October 26, 2009

Hey. Look at...

... these.

Before they look at you.

(Via Instapundit.)

And remember: "They're very brutal. No compassion.... no compromise."


Kensington said...


Thank God he made us bigger.

Anonymous said...

Pity the poor Ugly Fly at the end.

Great shots. I can't wait to show them to my kids at home tonight.

Tibore said...



Synova said...

The preying mantis are awesome because they really *do* look at you. They turn their head so you know they are looking at you. Other bugs don't.

Mantises are way too cool.

traditionalguy said...

What hath evolution wrought? That first picture does resemble a Georgia Tech Cheerleader from back when female Engineering students were very rare.

Chip Ahoy said...

The photograph of the photographer buried in there somewhere in Shahan's Flickr profile shows him splayed on the ground using a Pentax with cabled flash box heavily duct taped. Within descriptions on several of his Flickr images he describes using 28mm usually at F8 reversed on a set of extension tubes. I find that fascinating. He also says things like a particular photo is five stacked focus, which I take to mean a set of five separate photos of the same shot at slightly varying focal lengths combined in post processing to increase the total focal length of apparently miniscule lengths so that the front of a bugs head can be in focus along with the back of the bugs head but not its body, the focal lengths being just that shallow.

After all of that, the ring needed to reverse a lens and the stacked lensless extensions, would't it be worth investing in a great micro lens? (Nikon calls them micro not macro like everybody else) This confounds me. Without having actually tried it, but still very interested, it seems this can be done less problematically and with lenses that could allow for greater distance from the subject so not to scare off the poor little things, which move and jump and have wings, after all.

His videos are enthralling. In one, he feeds a live cricket to a spider that in turn is seized upon and eaten by a larger (female) spider that just happened by at that moment.

All this makes me want to try to reverse my own lens, before investing in a super-duper lens specific to macro photography. I have a 50mm F1.4 that I think would work well. The thing is, it's nearly impossible to get straightforward information on any of this. Every time I explore it, I end up more confused than when I started out. For instance, today I roamed all over Thomas Shahan's pages on Flickr that lead to his off-Flickr articles that lead to reviews of lenses on Amazon that lead to lenses being offered on Craigslist that led back to Amazon to read more reviews of lenses that led to pages and pages on reversing rings and extension tubes that lead back to dedicated lenses. It's all so overwhelming.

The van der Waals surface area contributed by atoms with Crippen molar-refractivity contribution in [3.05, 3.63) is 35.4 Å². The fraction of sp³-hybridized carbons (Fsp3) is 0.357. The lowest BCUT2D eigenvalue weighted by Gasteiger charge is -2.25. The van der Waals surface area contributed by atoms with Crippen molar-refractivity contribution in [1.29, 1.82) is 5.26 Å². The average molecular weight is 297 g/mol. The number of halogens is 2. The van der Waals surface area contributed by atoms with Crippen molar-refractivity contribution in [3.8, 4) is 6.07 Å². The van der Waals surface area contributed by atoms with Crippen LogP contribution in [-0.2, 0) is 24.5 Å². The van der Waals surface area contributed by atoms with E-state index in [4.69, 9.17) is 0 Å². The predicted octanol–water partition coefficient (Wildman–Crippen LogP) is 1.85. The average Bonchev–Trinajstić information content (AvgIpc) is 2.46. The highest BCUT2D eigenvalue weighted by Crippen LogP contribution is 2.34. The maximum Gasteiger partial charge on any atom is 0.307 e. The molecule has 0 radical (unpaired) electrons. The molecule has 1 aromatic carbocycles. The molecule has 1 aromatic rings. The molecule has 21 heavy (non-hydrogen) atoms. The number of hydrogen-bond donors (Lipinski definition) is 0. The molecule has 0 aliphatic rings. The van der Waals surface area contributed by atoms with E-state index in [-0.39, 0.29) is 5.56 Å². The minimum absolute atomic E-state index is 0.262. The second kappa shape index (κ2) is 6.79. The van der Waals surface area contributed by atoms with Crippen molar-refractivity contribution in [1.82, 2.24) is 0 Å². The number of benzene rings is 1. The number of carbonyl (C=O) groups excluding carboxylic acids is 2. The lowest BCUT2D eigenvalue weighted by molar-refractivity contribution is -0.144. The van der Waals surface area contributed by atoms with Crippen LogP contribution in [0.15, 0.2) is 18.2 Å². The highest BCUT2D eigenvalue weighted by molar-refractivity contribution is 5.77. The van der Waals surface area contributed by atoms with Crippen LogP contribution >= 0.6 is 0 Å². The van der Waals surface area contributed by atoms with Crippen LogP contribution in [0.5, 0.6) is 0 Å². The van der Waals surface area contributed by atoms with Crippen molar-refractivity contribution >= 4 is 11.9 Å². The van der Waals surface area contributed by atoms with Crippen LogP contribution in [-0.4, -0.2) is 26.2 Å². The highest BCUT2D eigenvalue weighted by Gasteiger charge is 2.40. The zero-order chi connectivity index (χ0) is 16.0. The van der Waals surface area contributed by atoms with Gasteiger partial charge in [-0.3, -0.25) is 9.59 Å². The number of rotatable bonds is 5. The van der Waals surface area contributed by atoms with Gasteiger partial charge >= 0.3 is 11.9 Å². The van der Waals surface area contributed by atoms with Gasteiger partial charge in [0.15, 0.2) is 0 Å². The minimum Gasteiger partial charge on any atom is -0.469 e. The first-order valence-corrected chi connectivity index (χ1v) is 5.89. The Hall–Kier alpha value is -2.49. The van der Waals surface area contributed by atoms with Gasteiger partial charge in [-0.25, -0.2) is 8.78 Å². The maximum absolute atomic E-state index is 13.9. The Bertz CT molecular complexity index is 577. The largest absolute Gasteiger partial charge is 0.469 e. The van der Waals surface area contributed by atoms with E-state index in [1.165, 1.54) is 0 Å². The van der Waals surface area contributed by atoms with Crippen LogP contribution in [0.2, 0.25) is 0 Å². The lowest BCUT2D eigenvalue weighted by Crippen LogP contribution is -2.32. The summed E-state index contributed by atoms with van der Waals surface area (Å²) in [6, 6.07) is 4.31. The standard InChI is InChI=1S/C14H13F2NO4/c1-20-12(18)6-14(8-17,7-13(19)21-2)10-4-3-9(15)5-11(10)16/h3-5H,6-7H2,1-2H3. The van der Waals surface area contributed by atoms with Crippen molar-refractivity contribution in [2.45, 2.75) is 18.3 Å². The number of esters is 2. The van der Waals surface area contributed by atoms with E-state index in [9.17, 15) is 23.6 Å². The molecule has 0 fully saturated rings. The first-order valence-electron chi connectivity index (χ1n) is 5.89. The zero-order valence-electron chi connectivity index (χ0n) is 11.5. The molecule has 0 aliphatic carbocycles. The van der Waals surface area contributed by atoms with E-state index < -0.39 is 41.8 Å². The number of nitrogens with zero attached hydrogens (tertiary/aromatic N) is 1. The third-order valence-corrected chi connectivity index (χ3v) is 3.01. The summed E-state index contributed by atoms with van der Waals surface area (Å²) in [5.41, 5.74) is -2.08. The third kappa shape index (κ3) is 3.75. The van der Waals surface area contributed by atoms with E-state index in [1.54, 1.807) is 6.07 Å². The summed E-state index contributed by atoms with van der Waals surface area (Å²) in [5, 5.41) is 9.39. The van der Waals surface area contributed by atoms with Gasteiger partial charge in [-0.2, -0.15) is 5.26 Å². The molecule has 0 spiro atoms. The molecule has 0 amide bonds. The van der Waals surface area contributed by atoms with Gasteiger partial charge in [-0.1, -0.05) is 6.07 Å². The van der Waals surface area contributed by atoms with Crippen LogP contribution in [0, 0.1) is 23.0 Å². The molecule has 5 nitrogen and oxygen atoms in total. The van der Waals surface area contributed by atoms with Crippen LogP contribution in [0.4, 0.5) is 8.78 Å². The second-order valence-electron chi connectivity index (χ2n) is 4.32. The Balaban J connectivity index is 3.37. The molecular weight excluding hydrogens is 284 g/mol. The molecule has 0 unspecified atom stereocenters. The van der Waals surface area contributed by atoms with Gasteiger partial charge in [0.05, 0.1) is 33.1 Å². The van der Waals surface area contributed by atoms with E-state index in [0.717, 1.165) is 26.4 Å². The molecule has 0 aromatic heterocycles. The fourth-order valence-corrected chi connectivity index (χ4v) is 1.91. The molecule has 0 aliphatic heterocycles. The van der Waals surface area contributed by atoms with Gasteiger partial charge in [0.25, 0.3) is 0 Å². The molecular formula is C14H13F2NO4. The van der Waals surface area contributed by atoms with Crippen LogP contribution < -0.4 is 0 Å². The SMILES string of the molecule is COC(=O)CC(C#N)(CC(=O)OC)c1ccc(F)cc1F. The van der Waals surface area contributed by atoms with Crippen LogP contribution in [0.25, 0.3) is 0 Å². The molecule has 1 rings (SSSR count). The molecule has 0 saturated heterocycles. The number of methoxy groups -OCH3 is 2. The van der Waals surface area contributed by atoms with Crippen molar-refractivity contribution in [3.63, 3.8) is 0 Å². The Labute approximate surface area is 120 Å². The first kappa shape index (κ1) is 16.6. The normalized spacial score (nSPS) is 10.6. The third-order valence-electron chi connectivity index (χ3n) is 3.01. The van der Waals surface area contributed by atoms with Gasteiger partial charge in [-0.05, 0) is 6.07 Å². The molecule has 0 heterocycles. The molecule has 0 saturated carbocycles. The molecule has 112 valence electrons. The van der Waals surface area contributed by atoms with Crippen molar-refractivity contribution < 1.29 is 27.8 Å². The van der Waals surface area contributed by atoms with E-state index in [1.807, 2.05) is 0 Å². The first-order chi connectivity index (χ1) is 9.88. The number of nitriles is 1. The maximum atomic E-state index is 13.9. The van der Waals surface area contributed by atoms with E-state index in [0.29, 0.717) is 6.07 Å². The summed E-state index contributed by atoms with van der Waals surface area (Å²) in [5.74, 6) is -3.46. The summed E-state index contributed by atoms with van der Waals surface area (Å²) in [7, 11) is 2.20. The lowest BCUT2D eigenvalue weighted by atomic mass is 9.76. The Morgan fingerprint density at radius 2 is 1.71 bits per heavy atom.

rhhardin said...

Title The Joy of Insects.

blogging cockroach said...

ugh you just had to put up all those
photos of spiders and flies not to
mention a praying mantis or two
i m going to have nightmares
i tell you beetles are bad enough
they re just like mobsters but spiders
really how would you like it if i put
up pictures on my blog if i had one
of a horrible man eating tiger
oh i forgot that s a good thing
to people these days because

1 tigers eating people helps solve the
population problem and who cares
there are too many people anyway

2 tigers are so endangered and need
food too

well speaking as your basic insect i may
be pretty intent on what i want which is
mostly food and not much sex unlike my
last life when i was a human well sort of
but i am content with the stuff in your
compost bag if mom doesn t drop any
meatballs behindbthe stove so you see
i m in the recycling business and wouldn t
hurt a fly and so am not on any particular
karmic wheel this time around which is
more than i can say for the aptly named
ugly fly

John Burgess said...

Chip Ahoy: Using reversed lens with adapter rings has the advantage of being cheaper than dedicated macro lenses.

They're not as convenient to use, though, as you're always fussing to get the right depth of field and not all macro shots are conducive to lengthy set-up.

Dedicated lenses work just as any ordinary lens and, if you're using digital or later-generation, all-electronic 35mm, they're about your only bet.

Then, too, there are the macro lenses with a built-in light ring that takes care of any illumination problems one might have.

The downside is that these lenses are very pricey and you want the widest apertures you can afford (of course).

If you're just getting interested in macro, then do look for the adapter rings suitable to your camera. If you find you love it, maybe it'll be worth the few $K it will cost.

WV: adamsho... well, Ensel decided that he shouldn't shoot macro.

Matt Brown said...

I think that Male Striped Horse Fly stole some shades from Bono.